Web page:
I'm not exactly ancient but I miss being young and carefree. I want to lounge around in the sunshine and neglect my responsibilities. I want to sip on an iced coffee and get incensed about politics.

I spent the better part of my young adult years in North Carolina and every spring I get this urge to go back there and see if I can find that other version of myself lurking amidst the magnolias and excessive politeness.

But I don't have the time. And we all know that it's impossible to go back.

Instead I've just been scratching my itch by listening to this song and reminiscing about earnestness and banjos.

Monday, March 7, 2011

Bread Line

When I was a kid, my Dad would sometimes get up early on a Saturday to stand in line at the Conshohocken Bakery for the rolls. Ridiculous, no? Why line up for bread that you have to pay for--with real money? Yet, every Saturday people would queue up regardless of the weather as if they were waiting for Mike Schmidt's autograph.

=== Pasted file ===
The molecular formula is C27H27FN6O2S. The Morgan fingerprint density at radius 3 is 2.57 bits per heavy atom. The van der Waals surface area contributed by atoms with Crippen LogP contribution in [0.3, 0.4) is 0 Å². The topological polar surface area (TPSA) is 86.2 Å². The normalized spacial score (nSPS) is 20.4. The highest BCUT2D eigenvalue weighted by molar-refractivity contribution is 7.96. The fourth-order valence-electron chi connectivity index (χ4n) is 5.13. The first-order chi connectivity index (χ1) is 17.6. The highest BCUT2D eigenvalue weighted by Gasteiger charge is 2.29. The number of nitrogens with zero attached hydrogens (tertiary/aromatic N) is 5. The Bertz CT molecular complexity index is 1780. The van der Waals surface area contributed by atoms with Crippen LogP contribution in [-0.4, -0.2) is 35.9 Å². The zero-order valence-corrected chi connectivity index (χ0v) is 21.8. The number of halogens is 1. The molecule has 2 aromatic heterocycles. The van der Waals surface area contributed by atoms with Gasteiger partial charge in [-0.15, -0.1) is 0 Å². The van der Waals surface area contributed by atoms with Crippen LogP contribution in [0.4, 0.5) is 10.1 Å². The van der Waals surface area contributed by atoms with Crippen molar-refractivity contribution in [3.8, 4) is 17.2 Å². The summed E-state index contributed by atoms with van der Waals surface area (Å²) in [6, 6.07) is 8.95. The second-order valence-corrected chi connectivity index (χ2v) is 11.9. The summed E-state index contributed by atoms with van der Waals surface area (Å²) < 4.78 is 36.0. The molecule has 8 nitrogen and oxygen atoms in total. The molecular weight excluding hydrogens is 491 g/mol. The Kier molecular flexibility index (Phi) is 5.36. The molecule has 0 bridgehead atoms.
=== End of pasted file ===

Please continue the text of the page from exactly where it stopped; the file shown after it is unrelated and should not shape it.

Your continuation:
I'm not begrudging any culture their own ways with yeast and flour but, seriously, the bread in Philly is friggin' amazing--crusty and chewy and just the right amount of salty. T, Army brat and citizen of the world, has assured me that my opinion isn't just warped hometown pride. He thinks it may have something to do with the fact that we have 'wuhder' here instead of water.

Once Dad waited on line for hours only to discover that all of the rolls were gone by the time he reached the front and he was forced to switch to loaves of Italian bread. He wasn't disappointed though. The lady behind the counter handed him the queen mother of them all--a ridiculously huge hunk of bread. He was buying for our extended family so he took a couple more average-sized loaves too. My aunt and grandmother were slightly appalled by the size disparity between their loaves and his yet, not surprised that he would keep the largest one for himself.

When he got home and presented my Mom with the colossal loaf they laughed and laughed at their good luck...until they cut it open and realized that the inside was mostly empty.


A couple of weeks ago I passed the 20th anniversary of my first date.